CNET también está disponible en español.

Ir a español

Don't show this again


Intel files counterfeit chip suit

The suit against an alleged racket claims Intel's chips have been tampered with and stamped with false speed ratings before being sold at higher prices.

Chip behemoth Intel today filed suit and won a restraining order against an alleged racket that tampers with its microprocessors and stamps them with false speed ratings before selling them at higher prices.

Intel lawyers reportedly told Australian Federal Court Justice Brian Tamberlin that a "remarking" scheme involving Pentium and Pentium II chips originated in Asia and had spread to Australia. Since reports of fake chips first surfaced, fears of counterfeit proliferation have spread.

Angela Bowne, a lawyer for Intel and its Australian subsidiary, said that chips marked with a speed of 233 MHz, for example, had a faster speed such as 300 MHz put on them.

"Price is related to speed, and what the remarkers are doing is selling the lower speed at the higher price," the Associated Press quoted Bowne as saying.

Subsequently, Justice Tamerlin issued orders restraining Jerry Jiyan Huang, an individual trading as Australia Galaxy Electronics, and another company called Galas Electronics from receiving or dealing with the goods in a seized shipment. Neither party was represented in court.

The principal reason for the counterfeiting of Pentium II chips is the difference in price. In quantities of 1,000, 300-MHz Pentium II chips cost $375 per processor, while 266-MHz Pentium II chips cost $246 per processor, according to Intel.

An unscrupulous reseller can make money off the price difference if it takes chips designated as 266-MHz processors and then puts them into computers sold as 300-MHz boxes. Because both versions of the Pentium II are manufactured on the same silicon wafer, the lower-speed chips will run at a higher speed only for a limited time.

Bowne alleged the restrained individuals are trading in chips that have been altered by the removal of "pins" that act as speed governors, allowing the processor to run at a higher speed than originally intended by Intel. Intel cannot guarantee that the chips will work or that they won't damage the computer if they are run at the higher speeds, she said.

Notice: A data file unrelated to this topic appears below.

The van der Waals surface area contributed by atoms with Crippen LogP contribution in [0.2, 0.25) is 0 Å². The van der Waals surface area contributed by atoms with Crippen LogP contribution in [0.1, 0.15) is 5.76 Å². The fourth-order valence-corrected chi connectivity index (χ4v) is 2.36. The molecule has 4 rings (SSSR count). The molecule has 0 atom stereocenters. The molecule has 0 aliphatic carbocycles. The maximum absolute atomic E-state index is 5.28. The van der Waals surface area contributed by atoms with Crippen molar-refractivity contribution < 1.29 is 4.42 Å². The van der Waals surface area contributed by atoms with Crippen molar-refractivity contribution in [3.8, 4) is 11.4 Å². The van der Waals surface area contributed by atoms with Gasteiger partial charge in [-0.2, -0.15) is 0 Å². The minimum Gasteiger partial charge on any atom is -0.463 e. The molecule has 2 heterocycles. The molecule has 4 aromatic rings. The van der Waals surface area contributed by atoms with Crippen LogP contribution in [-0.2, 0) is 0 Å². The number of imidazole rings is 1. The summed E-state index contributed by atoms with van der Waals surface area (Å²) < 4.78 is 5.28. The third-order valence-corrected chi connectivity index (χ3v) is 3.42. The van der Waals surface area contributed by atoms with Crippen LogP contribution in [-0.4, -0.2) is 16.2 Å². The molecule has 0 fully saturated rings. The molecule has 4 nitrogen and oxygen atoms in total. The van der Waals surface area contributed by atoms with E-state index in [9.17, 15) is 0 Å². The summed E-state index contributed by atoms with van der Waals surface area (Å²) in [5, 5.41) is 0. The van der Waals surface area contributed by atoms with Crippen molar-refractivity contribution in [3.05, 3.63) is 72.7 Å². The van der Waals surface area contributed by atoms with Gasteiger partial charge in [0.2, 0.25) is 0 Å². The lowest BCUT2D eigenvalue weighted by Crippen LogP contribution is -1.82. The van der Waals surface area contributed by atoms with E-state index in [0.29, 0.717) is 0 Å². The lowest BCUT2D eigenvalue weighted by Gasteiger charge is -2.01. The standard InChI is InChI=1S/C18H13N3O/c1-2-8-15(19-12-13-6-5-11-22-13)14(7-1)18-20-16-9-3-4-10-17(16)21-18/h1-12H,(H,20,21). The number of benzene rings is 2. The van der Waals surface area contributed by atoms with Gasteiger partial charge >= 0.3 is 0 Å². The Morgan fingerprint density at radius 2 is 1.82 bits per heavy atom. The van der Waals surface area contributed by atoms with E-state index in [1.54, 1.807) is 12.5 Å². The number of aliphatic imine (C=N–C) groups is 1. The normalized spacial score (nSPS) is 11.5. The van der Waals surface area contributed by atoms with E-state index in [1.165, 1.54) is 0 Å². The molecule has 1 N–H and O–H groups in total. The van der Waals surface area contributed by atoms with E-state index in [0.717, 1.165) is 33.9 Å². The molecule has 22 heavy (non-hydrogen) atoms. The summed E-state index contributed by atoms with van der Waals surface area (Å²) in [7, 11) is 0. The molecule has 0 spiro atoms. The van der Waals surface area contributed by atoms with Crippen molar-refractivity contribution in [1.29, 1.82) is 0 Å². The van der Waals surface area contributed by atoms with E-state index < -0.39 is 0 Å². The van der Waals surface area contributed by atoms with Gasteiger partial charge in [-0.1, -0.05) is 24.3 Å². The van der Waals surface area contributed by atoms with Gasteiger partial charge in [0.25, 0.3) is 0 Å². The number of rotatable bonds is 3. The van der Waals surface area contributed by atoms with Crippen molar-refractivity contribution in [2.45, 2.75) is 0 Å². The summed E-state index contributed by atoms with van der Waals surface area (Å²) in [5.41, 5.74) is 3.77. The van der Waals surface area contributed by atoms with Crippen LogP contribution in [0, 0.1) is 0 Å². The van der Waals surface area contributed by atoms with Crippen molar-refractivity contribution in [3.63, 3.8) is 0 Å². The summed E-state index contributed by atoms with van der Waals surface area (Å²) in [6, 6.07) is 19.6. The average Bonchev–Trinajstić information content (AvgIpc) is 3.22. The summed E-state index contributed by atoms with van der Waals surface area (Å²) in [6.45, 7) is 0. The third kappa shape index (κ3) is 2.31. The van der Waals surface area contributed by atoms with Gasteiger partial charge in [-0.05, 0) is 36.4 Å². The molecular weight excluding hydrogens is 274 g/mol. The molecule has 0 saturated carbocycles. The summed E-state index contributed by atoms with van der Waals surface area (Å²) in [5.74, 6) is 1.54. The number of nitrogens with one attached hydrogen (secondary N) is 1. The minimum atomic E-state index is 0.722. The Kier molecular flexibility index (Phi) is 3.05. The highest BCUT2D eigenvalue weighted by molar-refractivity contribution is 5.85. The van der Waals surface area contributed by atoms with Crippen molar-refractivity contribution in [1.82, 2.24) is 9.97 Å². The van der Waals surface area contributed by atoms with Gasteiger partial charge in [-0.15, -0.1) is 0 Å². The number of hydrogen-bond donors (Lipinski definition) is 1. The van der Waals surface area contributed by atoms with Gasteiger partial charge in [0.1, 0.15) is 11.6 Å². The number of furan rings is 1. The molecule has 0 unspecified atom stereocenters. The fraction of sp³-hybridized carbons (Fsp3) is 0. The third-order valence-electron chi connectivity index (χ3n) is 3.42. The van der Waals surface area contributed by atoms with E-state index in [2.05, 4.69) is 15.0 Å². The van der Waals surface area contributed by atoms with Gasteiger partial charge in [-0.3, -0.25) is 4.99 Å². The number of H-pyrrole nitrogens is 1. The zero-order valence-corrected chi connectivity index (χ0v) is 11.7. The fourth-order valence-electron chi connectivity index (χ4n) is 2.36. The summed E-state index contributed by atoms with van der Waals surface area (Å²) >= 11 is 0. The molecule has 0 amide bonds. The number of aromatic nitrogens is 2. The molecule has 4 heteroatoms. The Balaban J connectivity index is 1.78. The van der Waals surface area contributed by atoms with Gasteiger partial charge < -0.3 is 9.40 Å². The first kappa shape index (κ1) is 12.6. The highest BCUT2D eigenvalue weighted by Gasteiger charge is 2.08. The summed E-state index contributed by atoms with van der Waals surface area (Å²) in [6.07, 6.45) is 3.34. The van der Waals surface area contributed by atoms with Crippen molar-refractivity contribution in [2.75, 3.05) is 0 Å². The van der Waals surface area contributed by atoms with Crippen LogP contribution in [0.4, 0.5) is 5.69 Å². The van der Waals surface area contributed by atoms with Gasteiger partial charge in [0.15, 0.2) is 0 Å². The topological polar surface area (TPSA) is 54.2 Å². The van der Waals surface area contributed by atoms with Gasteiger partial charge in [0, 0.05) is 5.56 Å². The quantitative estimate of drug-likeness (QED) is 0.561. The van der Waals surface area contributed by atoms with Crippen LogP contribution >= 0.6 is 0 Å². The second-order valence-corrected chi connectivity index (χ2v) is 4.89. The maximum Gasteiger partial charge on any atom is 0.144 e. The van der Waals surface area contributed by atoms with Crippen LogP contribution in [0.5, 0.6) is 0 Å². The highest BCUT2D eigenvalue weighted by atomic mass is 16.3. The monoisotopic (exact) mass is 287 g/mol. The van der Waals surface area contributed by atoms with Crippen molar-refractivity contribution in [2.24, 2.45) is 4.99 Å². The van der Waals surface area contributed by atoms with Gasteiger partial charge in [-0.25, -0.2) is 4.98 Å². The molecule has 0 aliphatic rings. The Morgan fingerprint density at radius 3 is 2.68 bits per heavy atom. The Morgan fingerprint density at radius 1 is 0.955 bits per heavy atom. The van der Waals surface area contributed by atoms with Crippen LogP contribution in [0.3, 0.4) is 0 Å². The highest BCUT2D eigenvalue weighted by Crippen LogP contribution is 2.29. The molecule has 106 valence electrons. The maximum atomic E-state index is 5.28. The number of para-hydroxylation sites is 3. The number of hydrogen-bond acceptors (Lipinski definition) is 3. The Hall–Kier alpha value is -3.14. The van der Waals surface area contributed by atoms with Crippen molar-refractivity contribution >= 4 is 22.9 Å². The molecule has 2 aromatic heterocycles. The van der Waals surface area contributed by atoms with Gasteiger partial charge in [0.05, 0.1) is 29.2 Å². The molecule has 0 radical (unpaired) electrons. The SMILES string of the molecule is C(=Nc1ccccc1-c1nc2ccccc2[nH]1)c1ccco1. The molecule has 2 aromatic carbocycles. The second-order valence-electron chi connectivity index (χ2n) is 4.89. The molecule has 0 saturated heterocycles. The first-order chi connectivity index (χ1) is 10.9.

Tamberlin was told that a shipment of 300 microprocessors chips had been seized after Intel issued a notice asking Australian customs to look out for products which might infringe its trademarks. Customs officers were able to pinpoint suspicious shipments because Intel has only a limited number of authorized distributors in Australia, Bowne said.

Last month, Taiwan, under new threat of U.S. sanctions for intellectual property theft, seized nearly 1,000 counterfeit Intel Pentium chips worth "tens of millions" of Taiwan dollars.

Meanwhile, as fake and remarket Pentium chip distribution has grown, Intel and other software companies have devised ways to assist users in spotting the bogus processors.

For instance, suspicious PC owners who believe they may have been sold a fake 300-MHz Pentium II processor can run a simple test to find out whether they've been duped. The test, devised by German publication c't, indicates whether a system is running a 266- or 300-MHz Intel chip.

Intel is an investor in CNET: The Computer Network.

Reuters contributed to this report.